You can form new neural pathways well into old age.

As I wrote in a previous blog post, many older adults are creative, and have achieved extraordinary results well into old age.

By reawakening their creativity, they have recaptured the natural enthusiasm, energy, and wonder of youth. They have not bought into the belief that they are too old—instead, they have taken the quantum leap over the laborious steps of rational thought, and ventured into creativity .

Can you do this? Is this amazing process available to you?
Of course it is. It is still there, just as it always has been, only this time it is augmented by life experience—millions of rich, valuable impressions that you can draw on while you are exploring the medium you want to express.

What should you attempt? What can you do?

Well, anything, it turns out. You don’t have to be the next Michelangelo, or Robert Frost. You just have to do something that stimulates your creative brain.
Once you start, there can be no going back.
Once you find your artistic and creative niche, you will wake up each morning, champing at the bit, anxious to get going. Nothing is beyond the realm of possibility. Nothing is impossible.

Here are some ideas:

  • Write a piece of music
  • Take a course in quilting
  • Learn about medicinal herbs
  • Learn a musical instrument
  • Do something new for your health—learn yoga or tai chi
  • Bake the perfect cake
  • Learn carpentry and build a birdhouse
  • Learn the names of hundreds of perennials, and start growing them
  • Write a poem or a story about your childhood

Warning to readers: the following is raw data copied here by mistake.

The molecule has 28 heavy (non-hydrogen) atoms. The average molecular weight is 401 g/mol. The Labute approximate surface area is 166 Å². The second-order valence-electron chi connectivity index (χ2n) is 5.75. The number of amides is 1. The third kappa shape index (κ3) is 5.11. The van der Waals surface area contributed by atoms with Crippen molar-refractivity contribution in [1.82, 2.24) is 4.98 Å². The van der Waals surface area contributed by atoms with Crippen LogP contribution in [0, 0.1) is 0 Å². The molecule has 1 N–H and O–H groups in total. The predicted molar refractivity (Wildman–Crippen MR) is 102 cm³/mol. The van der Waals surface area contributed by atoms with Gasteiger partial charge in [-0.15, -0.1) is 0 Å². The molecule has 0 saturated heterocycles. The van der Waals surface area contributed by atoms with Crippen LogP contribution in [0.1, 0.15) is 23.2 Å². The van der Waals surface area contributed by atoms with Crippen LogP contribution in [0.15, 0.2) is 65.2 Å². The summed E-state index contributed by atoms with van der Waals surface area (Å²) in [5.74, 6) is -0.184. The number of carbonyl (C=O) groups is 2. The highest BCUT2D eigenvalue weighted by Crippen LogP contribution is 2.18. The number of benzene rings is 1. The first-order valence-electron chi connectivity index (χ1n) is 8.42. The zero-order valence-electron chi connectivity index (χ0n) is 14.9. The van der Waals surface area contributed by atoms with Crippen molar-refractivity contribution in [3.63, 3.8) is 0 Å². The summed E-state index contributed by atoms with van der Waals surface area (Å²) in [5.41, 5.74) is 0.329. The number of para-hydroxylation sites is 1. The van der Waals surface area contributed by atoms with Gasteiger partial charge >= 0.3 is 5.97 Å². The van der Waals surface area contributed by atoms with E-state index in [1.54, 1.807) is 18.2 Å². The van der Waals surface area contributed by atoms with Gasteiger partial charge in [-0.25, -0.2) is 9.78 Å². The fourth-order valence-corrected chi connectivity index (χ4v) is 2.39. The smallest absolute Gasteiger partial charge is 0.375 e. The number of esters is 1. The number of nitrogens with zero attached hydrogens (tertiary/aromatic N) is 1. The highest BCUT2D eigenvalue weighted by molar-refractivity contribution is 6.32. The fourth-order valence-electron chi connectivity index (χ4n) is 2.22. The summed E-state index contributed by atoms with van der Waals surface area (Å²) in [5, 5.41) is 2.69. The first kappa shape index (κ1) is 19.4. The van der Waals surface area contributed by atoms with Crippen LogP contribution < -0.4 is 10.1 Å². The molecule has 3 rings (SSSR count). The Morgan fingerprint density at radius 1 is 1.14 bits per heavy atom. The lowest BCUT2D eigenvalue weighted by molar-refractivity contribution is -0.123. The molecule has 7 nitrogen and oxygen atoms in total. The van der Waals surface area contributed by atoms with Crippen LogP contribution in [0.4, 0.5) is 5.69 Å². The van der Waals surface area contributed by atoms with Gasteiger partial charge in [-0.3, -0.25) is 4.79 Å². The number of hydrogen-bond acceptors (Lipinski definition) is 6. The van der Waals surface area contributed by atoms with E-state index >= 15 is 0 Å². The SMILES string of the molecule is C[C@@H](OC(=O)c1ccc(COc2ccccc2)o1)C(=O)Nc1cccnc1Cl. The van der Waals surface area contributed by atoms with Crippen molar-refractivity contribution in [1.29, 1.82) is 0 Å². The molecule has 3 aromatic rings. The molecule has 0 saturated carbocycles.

• Take a class in dramatic performance
  • Learn the principles of water colour
  • Learn grade six math (or algebra!) and apply it to solve life problems

Opening your mind to the creative process will open new channels. It will wake you up, and give your life new meaning. Once you have fulfilled an idea, you will be inspired to try another one. You are now on a creative path that will take you into new worlds of experience!

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15 Responses to Older Adults: Access the Gift of Creativity!

  1. Rummuser says:

    Blogging is certainly a very creative activity! There are bloggers who post every day though I find it difficult.

    • Still the Lucky Few says:

      I watch the daily posters and think how impossible that is for me! Seems that by the time I have commented on other blogs, answered my own comments, posted and commented on Facebook, not to mention researching and writing, my hours are all taken up. And now, I’m trying to learn Twitter (dog’s breakfast!)

  2. Yes, daily blogging does keep our minds engaged. 🙂 I don’t do Facebook, though. Not enough substance for me, but I could be missing something.

    • Still the Lucky Few says:

      I avoided Facebook for a long time, but got into it, and now I find it easy—Facebook does spread the word about your blog. So its worth it for me, since I’m a beginner, really!

  3. Virginia says:

    I am saving the two definitions of creativity you cite. I am struggling to find time in my freelancing schedule to devote at least 30 minutes to a novel. However while I consider myself a wordsmith, I fear I lack creativity. I find both ideas, but especially Depak Chopra’s great material for a pre-writing meditation to jump start me. Thank you, Diane!